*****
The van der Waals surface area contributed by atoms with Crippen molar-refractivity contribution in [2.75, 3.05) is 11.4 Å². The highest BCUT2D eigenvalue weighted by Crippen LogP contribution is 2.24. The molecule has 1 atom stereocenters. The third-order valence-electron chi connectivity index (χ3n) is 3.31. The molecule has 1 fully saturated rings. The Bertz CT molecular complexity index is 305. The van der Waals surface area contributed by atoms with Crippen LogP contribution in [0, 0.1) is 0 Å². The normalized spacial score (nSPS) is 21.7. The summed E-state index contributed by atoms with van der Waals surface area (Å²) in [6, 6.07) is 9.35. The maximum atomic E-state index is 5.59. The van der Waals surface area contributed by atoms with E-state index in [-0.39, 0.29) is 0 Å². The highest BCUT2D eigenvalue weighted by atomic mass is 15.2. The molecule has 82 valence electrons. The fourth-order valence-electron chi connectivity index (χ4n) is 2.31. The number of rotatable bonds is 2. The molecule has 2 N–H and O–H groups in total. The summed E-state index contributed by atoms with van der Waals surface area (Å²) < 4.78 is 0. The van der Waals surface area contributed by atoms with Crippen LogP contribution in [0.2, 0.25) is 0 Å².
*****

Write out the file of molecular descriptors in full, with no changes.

The van der Waals surface area contributed by atoms with Crippen molar-refractivity contribution in [2.75, 3.05) is 11.4 Å². The highest BCUT2D eigenvalue weighted by Crippen LogP contribution is 2.24. The molecule has 1 atom stereocenters. The third-order valence-electron chi connectivity index (χ3n) is 3.31. The molecule has 1 fully saturated rings. The Bertz CT molecular complexity index is 305. The van der Waals surface area contributed by atoms with Crippen LogP contribution in [0, 0.1) is 0 Å². The normalized spacial score (nSPS) is 21.7. The summed E-state index contributed by atoms with van der Waals surface area (Å²) in [6, 6.07) is 9.35. The maximum atomic E-state index is 5.59. The van der Waals surface area contributed by atoms with E-state index in [-0.39, 0.29) is 0 Å². The highest BCUT2D eigenvalue weighted by atomic mass is 15.2. The molecule has 82 valence electrons. The fourth-order valence-electron chi connectivity index (χ4n) is 2.31. The number of rotatable bonds is 2. The molecule has 2 N–H and O–H groups in total. The summed E-state index contributed by atoms with van der Waals surface area (Å²) < 4.78 is 0. The van der Waals surface area contributed by atoms with Crippen LogP contribution in [0.2, 0.25) is 0 Å².